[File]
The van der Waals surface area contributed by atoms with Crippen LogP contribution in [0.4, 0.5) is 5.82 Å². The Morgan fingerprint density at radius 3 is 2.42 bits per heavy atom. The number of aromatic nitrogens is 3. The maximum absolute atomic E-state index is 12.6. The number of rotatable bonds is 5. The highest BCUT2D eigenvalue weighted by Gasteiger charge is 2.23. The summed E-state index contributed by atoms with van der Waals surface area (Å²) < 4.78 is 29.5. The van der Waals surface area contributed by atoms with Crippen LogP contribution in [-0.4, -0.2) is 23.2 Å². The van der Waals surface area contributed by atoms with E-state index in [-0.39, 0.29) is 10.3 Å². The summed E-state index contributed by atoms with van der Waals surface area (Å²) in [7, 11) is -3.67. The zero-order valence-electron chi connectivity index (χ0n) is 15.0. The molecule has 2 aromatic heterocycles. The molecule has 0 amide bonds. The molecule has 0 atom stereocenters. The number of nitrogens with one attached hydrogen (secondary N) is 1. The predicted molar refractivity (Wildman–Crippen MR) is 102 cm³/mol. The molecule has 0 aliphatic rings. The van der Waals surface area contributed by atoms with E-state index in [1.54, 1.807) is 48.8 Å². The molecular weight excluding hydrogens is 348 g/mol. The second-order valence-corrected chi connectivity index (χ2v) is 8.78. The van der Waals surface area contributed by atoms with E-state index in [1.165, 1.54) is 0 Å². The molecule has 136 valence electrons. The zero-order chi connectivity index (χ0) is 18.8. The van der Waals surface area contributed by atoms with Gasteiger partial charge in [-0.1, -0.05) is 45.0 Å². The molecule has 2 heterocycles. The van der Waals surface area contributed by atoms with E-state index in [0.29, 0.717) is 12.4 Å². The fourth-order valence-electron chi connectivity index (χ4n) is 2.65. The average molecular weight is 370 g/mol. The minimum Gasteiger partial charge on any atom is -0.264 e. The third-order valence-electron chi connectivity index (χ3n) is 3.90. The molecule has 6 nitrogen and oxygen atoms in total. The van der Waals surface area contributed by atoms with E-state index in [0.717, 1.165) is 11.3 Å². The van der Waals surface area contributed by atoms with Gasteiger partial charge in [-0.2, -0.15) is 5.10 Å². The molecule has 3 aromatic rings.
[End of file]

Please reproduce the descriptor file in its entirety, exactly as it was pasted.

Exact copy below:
The van der Waals surface area contributed by atoms with Crippen LogP contribution in [0.4, 0.5) is 5.82 Å². The Morgan fingerprint density at radius 3 is 2.42 bits per heavy atom. The number of aromatic nitrogens is 3. The maximum absolute atomic E-state index is 12.6. The number of rotatable bonds is 5. The highest BCUT2D eigenvalue weighted by Gasteiger charge is 2.23. The summed E-state index contributed by atoms with van der Waals surface area (Å²) < 4.78 is 29.5. The van der Waals surface area contributed by atoms with Crippen LogP contribution in [-0.4, -0.2) is 23.2 Å². The van der Waals surface area contributed by atoms with E-state index in [-0.39, 0.29) is 10.3 Å². The summed E-state index contributed by atoms with van der Waals surface area (Å²) in [7, 11) is -3.67. The zero-order valence-electron chi connectivity index (χ0n) is 15.0. The molecule has 2 aromatic heterocycles. The molecule has 0 amide bonds. The molecule has 0 atom stereocenters. The number of nitrogens with one attached hydrogen (secondary N) is 1. The predicted molar refractivity (Wildman–Crippen MR) is 102 cm³/mol. The molecule has 0 aliphatic rings. The van der Waals surface area contributed by atoms with E-state index in [1.54, 1.807) is 48.8 Å². The molecular weight excluding hydrogens is 348 g/mol. The second-order valence-corrected chi connectivity index (χ2v) is 8.78. The van der Waals surface area contributed by atoms with E-state index in [1.165, 1.54) is 0 Å². The molecule has 136 valence electrons. The zero-order chi connectivity index (χ0) is 18.8. The van der Waals surface area contributed by atoms with Gasteiger partial charge in [-0.1, -0.05) is 45.0 Å². The molecule has 2 heterocycles. The van der Waals surface area contributed by atoms with E-state index in [0.29, 0.717) is 12.4 Å². The fourth-order valence-electron chi connectivity index (χ4n) is 2.65. The average molecular weight is 370 g/mol. The minimum Gasteiger partial charge on any atom is -0.264 e. The third-order valence-electron chi connectivity index (χ3n) is 3.90. The molecule has 6 nitrogen and oxygen atoms in total. The van der Waals surface area contributed by atoms with E-state index in [0.717, 1.165) is 11.3 Å². The van der Waals surface area contributed by atoms with Gasteiger partial charge in [-0.2, -0.15) is 5.10 Å². The molecule has 3 aromatic rings.